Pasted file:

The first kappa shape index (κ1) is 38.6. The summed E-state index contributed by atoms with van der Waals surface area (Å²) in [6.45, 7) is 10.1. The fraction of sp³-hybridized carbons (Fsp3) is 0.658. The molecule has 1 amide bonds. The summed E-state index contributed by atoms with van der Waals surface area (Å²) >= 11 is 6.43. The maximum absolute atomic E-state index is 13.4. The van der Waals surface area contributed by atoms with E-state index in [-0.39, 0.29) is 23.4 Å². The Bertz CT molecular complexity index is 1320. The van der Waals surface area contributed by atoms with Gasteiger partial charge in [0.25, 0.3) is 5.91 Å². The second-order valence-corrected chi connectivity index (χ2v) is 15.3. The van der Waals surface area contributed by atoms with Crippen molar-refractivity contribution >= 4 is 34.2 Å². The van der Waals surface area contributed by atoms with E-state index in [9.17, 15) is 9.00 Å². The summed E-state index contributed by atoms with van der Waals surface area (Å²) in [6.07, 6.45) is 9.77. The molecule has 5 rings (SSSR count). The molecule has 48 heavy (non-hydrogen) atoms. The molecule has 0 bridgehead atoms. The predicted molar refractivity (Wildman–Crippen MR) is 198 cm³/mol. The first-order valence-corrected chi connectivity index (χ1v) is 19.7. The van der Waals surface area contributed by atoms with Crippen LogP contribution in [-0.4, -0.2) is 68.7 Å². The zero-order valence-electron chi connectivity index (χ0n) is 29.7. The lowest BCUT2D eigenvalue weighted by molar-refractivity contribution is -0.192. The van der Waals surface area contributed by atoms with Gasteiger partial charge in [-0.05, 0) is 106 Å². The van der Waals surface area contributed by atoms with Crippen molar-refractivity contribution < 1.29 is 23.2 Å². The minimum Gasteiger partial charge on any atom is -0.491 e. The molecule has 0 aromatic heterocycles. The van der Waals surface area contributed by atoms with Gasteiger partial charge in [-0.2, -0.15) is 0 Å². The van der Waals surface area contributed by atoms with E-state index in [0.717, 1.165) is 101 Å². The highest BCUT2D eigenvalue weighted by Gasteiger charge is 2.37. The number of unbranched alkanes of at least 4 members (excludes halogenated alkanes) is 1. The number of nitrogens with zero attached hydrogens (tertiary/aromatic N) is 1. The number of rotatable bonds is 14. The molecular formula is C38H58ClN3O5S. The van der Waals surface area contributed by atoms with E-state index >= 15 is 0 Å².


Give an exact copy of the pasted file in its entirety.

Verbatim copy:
The first kappa shape index (κ1) is 38.6. The summed E-state index contributed by atoms with van der Waals surface area (Å²) in [6.45, 7) is 10.1. The fraction of sp³-hybridized carbons (Fsp3) is 0.658. The molecule has 1 amide bonds. The summed E-state index contributed by atoms with van der Waals surface area (Å²) >= 11 is 6.43. The maximum absolute atomic E-state index is 13.4. The van der Waals surface area contributed by atoms with E-state index in [-0.39, 0.29) is 23.4 Å². The Bertz CT molecular complexity index is 1320. The van der Waals surface area contributed by atoms with Gasteiger partial charge in [0.25, 0.3) is 5.91 Å². The second-order valence-corrected chi connectivity index (χ2v) is 15.3. The van der Waals surface area contributed by atoms with Crippen molar-refractivity contribution >= 4 is 34.2 Å². The van der Waals surface area contributed by atoms with E-state index in [9.17, 15) is 9.00 Å². The summed E-state index contributed by atoms with van der Waals surface area (Å²) in [6.07, 6.45) is 9.77. The molecule has 5 rings (SSSR count). The molecule has 48 heavy (non-hydrogen) atoms. The molecule has 0 bridgehead atoms. The predicted molar refractivity (Wildman–Crippen MR) is 198 cm³/mol. The first-order valence-corrected chi connectivity index (χ1v) is 19.7. The van der Waals surface area contributed by atoms with Crippen LogP contribution in [-0.4, -0.2) is 68.7 Å². The zero-order valence-electron chi connectivity index (χ0n) is 29.7. The lowest BCUT2D eigenvalue weighted by molar-refractivity contribution is -0.192. The van der Waals surface area contributed by atoms with Gasteiger partial charge in [-0.05, 0) is 106 Å². The van der Waals surface area contributed by atoms with Crippen molar-refractivity contribution < 1.29 is 23.2 Å². The minimum Gasteiger partial charge on any atom is -0.491 e. The molecule has 0 aromatic heterocycles. The van der Waals surface area contributed by atoms with Gasteiger partial charge in [-0.2, -0.15) is 0 Å². The van der Waals surface area contributed by atoms with E-state index in [0.717, 1.165) is 101 Å². The highest BCUT2D eigenvalue weighted by Gasteiger charge is 2.37. The number of unbranched alkanes of at least 4 members (excludes halogenated alkanes) is 1. The number of nitrogens with zero attached hydrogens (tertiary/aromatic N) is 1. The number of rotatable bonds is 14. The molecular formula is C38H58ClN3O5S. The van der Waals surface area contributed by atoms with E-state index >= 15 is 0 Å².